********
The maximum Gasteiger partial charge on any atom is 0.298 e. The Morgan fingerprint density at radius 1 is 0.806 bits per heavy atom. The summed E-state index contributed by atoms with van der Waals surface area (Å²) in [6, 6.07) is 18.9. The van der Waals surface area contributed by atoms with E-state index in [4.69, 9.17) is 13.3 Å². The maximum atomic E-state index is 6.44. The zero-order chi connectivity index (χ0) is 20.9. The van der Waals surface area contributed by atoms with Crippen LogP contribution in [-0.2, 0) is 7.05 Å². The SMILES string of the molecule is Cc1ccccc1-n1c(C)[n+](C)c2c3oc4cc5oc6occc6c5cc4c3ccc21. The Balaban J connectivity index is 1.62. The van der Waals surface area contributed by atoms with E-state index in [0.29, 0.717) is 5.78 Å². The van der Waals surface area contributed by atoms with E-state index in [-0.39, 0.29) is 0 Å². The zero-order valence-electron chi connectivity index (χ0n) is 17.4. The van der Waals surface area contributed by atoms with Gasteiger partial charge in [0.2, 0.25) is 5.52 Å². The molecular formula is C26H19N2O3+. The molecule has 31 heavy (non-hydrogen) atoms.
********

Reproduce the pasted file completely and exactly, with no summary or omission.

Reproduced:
The maximum Gasteiger partial charge on any atom is 0.298 e. The Morgan fingerprint density at radius 1 is 0.806 bits per heavy atom. The summed E-state index contributed by atoms with van der Waals surface area (Å²) in [6, 6.07) is 18.9. The van der Waals surface area contributed by atoms with E-state index in [4.69, 9.17) is 13.3 Å². The maximum atomic E-state index is 6.44. The zero-order chi connectivity index (χ0) is 20.9. The van der Waals surface area contributed by atoms with Crippen LogP contribution in [-0.2, 0) is 7.05 Å². The SMILES string of the molecule is Cc1ccccc1-n1c(C)[n+](C)c2c3oc4cc5oc6occc6c5cc4c3ccc21. The Balaban J connectivity index is 1.62. The van der Waals surface area contributed by atoms with E-state index in [0.29, 0.717) is 5.78 Å². The van der Waals surface area contributed by atoms with E-state index in [-0.39, 0.29) is 0 Å². The zero-order valence-electron chi connectivity index (χ0n) is 17.4. The van der Waals surface area contributed by atoms with Gasteiger partial charge in [0.2, 0.25) is 5.52 Å². The molecular formula is C26H19N2O3+. The molecule has 31 heavy (non-hydrogen) atoms.